One of the many wonderful things about IABC having 10,000 members spread out around the globe is that our organization has its finger on the pulse of so much happening around the world and what it means to all of us working in business communication. This has been especially clear as the start of 2017 has brought with it big changes, new terms and challenges related to the work we all do.
A phrase we’ve heard frequently in recent weeks is “alternative facts,” as a term for inaccurate information, and many people have reached out asking where IABC’s stands on this issue. Our answer as an organization is clear.
The IABC Global Standard of the Communication Profession outlines six core principles that serve communication professionals around the world as building blocks of their work. Applying that standard enables us to communicate across borders, align with diverse cultures and effectively serve organizations of myriad types and sizes. The first principle of the IABC Global Standard is Ethics. Among other tenets, this principle sets forth that to act ethically, professional communicators must act without deception; represent their organizations truthfully, fairly and accurately; and adhere to the IABC Code of Ethics.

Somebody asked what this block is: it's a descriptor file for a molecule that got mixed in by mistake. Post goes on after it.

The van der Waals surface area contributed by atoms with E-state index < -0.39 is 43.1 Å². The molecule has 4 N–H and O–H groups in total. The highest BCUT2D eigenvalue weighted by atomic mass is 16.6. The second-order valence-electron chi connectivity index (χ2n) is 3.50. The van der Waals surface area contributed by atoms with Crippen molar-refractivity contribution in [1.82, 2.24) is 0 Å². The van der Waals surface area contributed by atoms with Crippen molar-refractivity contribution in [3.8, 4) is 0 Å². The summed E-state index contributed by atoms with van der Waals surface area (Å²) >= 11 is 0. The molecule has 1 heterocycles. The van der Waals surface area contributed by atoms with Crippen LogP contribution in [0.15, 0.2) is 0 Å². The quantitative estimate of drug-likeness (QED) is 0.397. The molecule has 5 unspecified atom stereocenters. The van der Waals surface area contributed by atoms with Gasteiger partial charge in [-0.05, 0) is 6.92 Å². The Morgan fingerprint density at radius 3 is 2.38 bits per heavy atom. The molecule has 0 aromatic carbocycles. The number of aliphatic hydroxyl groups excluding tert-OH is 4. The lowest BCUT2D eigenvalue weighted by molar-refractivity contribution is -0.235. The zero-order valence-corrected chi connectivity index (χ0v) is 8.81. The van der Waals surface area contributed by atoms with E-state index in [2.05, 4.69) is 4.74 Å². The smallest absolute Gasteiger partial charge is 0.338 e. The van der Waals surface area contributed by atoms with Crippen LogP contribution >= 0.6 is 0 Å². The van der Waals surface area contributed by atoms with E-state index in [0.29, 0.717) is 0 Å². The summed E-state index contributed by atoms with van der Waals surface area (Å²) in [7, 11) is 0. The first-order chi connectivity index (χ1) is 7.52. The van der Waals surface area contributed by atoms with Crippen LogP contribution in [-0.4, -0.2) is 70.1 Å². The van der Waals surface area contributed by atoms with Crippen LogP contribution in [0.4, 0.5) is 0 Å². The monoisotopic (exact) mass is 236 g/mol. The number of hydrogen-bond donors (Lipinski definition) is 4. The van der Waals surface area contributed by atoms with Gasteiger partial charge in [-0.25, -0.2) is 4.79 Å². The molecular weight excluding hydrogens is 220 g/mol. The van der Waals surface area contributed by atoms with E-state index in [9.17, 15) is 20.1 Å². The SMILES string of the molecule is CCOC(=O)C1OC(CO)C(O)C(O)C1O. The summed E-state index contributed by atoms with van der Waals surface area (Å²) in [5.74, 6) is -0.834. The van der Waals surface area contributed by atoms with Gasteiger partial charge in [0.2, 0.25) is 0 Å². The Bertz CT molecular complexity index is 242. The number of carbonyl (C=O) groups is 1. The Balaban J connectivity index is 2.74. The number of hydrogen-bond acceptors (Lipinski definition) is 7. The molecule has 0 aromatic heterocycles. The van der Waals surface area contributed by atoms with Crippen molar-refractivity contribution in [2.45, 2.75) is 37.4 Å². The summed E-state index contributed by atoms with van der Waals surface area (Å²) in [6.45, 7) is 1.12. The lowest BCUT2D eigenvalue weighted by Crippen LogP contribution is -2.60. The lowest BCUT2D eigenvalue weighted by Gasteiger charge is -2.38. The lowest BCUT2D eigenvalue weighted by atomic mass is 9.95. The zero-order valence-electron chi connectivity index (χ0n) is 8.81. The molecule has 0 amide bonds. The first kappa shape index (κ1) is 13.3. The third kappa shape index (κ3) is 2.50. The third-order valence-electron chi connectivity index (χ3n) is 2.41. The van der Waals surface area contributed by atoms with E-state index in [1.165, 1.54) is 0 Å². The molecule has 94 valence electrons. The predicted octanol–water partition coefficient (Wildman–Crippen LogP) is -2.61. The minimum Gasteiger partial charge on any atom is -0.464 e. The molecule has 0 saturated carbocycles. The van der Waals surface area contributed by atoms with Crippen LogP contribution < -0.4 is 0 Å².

The International Association of Business Communicators and our members stand strongly behind our Code of Ethics, which states:
“As a professional communicator, you have the potential to influence economies and affect lives. This power carries with it significant responsibilities.
The International Association of Business Communicators requires its members to agree to the IABC Code of Ethics. This code serves as a guide to making consistent, responsible, ethical and legal choices in all of our communications.”
The first two commitments in the IABC Code of Ethics state, “I am honest—my actions bring respect for and trust in the communication profession” and “I communicate accurate information and promptly correct any error.”
IABC is unwavering in our commitment to and advocacy for our Global Standard and Code of Ethics. “Alternative facts” have no place in professional communication. I’m certain this was never in doubt for all of you as members. But should someone ask you for IABC’s stance on this issue, I invite you to point them to this blog post and our Global Standard.
I look forward to further discussion about this topic when I see many of you later this month at our annual Leadership Institute in Dallas, Texas.
This June, I’ll gather with even more of you at the 2017 IABC World Conference in Washington, D.C., where the latest issues and ideas affecting our profession and our work will be in the spotlight. I have no doubt that IABC and our committed members from around the world will shine, just as you do every day.
We’ve posted a petition on Change.org to publicly stand in support of the IABC Code of Ethics and what it means to live it every day. Please join us in signing it to show your commitment to ethical communication at all levels—you don’t need to be a member of IABC to stand with us. Please share the link with colleagues around the world to show our solidarity on this key principle.
On behalf of the entire executive board and leadership of IABC, thank you for your continued passion and ongoing commitment to ethical practice. It is tremendously appreciated and critical to the work we all do as professional business communicators.
As always, please don’t hesitate to reach out!
All the best,